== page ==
What’s the difference between a nurse and an ‘extremist’? Depends what you wear on your head

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Britain’s under-resourced healthcare workers are under siege. So it’s no wonder they resort to strike action or protests to demand more funding, despite the risk of blacklisting or other sanctions. Now, in a shocking story, a health worker felt forced to resign from her job after being visited at home by the counter-terrorism police. Why? Simply because she had worn a head scarf at the hospital where she worked. That was enough to see her labelled a potential extremist.

But what is even more concerning is that the country’s largest health provider has incorporated a political monitoring culture. And it permeates every level, of every NHS Trust, throughout the country.

We’re in a time where the far right and the more xenophobic media are fostering hate and distrust. And these trends dovetail with the total surveillance systems boasted by GCHQ. So it’s not surprising if a version of McCarthyism is now apparent. Or that the government intends to force all patients to present identity documents when seeking healthcare.

A vast army of snoopers

Half a million civil servants have had training to spot what is loosely called an ‘extremist’, or someone who may become one. And 150,000 NHS ‘safeguarding’ staff are responsible for looking out for possible extremists. Not just among their colleagues, but patients too. This snooping programme is a core part of the British government’s Prevent strategy.

According to BBC 5 Live, the NHS has referred over 400 people to the Prevent programme. But the National Police Chiefs’ Council (NPCC) admits that only 10% of these referrals – i.e. 40 people – resulted in further preventative action.

The secret toolkit

The NHS’s Prevent sub-group is a core part of the ‘Safeguarding programme’ [controlled document]. That programme is essential in ensuring protection for vulnerable people – the elderly, the young, the disabled.

Pages 21 and 22 of the Safeguarding document refer to an NHS ‘toolkit’ called Health WRAP (Workshop to Raise Awareness about PREVENT). Every NHS Trust – as well as non-NHS providers – must have a Prevent lead, as well as Health WRAP facilitators. Many NHS staff have also had training in Health WRAP.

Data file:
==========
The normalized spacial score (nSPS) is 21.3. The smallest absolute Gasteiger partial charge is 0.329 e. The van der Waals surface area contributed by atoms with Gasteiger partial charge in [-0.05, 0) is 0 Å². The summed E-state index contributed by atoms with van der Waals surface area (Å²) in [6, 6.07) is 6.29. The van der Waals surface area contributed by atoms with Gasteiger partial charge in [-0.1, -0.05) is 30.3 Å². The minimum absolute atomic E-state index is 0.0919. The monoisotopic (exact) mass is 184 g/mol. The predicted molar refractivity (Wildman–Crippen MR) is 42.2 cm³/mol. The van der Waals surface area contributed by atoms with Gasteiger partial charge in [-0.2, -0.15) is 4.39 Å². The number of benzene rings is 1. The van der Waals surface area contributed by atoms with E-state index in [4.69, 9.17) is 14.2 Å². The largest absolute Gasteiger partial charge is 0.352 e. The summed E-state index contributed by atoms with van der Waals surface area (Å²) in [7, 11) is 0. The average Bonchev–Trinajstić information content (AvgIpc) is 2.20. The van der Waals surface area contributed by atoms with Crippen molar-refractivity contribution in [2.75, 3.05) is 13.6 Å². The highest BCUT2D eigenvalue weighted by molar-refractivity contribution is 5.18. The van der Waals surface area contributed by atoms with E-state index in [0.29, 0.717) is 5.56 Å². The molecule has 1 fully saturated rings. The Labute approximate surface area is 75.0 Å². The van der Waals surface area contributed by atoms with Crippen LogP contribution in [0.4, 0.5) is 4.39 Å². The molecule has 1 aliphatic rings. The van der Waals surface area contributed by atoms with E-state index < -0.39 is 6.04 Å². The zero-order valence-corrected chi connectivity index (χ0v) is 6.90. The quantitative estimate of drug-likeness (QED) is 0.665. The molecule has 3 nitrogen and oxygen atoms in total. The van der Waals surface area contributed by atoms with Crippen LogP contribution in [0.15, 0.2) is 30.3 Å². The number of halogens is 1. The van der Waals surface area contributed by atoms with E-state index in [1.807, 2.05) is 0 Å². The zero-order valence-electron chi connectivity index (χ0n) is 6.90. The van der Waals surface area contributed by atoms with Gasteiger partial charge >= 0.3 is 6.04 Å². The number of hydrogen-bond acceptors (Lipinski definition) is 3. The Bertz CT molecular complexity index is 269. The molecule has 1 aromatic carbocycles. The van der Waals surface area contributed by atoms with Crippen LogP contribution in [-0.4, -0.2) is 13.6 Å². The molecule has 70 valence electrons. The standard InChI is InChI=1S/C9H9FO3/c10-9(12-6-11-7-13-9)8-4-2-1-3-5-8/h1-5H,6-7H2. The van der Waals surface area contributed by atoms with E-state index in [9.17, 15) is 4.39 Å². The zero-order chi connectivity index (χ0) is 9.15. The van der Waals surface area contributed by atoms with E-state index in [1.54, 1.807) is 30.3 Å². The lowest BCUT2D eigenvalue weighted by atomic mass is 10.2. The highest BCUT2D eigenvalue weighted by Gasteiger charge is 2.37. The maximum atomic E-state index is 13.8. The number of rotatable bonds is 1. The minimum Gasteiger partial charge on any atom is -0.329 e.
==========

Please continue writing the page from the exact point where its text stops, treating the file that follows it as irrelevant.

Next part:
Read on...

Here – exclusive to The Canary – is a decrypted copy of the Health WRAP workshop script. That script advises on how to spot ‘radicalisation’ by examining targets’ behaviour. This behaviour is split into three types: emotional, verbal, and physical/circumstantial. It all appears very crude and open to misunderstanding. (Read about the experience of one nurse who attended a Health WRAP training course here.)

The training varies in cost. Livewell Southwest, which charges £15 per person, explains how it will also roll the course out to staff in schools, colleges and universities.


Doctors, under the Terrorism Act 2000, must already contact police should they believe a patient is involved in terrorism. But not all NHS staff are happy with their new snooping role.

Dr Derek Summerfield, a consultant at South London and Maudsley NHS Trust and honorary senior lecturer at the Institute of Psychiatry, commented on how Prevent was leading to “a duplicitous deviation from the medical assessment, advice and treatment that has brought the patient to us”.

He added:

The government is trying to pitch Prevent as an extension of ordinary safeguarding practices, but in reality it’s a perversion of ethical medical practice. It encourages us to essentially spy on our patients.

And there could well be a knock-on effect from the deployment of Prevent in mental health.

In March 2016, the National Union of Teachers (NUT) called for the scrapping of Prevent over concerns that it causes “suspicion in the classroom and confusion in the staffroom”.

This is not surprising given examples of over-zealousness by teachers targeting youngsters as ‘extremists’. For example, one case saw a ten-year-old boy reported to the police for saying he would like a prayer room at his school.

Indeed, it’s been reported that, via Prevent, more than 400 children aged 10 and under have been identified as being at risk of extremism. And a further 1,424 youngsters aged 11 to 15 were identified as at risk of being radicalised.

All-seeing, all-knowing

Prevent came from the Association of Chief Police Officers (ACPO), later replaced by the NPCC. It is now run by the Office for Security and Counter Terrorism (OSCT). OSCT Director-General Thomas Hurd is the son of former Conservative minister Douglas Hurd and, according to one source, an intelligence insider. OSCT directly contributes to the Health WRAP training modules.

Prevent has also targeted protest groups, including the Occupy movement, which merely want a more equitable society, and anti-fracking protesters.

And in a troubling case, the City of London Police developed ‘Project Fawn’, a Prevent programme aimed at nursery-age children. An internal City of London Police document (see section 43) provides a summary.

So are we indeed now witnessing a new form of McCarthyism? Or is this just a version of blacklisting? Or both?

Get Involved!

– Read more on what the police are up to from Netpol.

– Support the monitoring work of Undercover Research.

Feature image via Flickr Creative Commons

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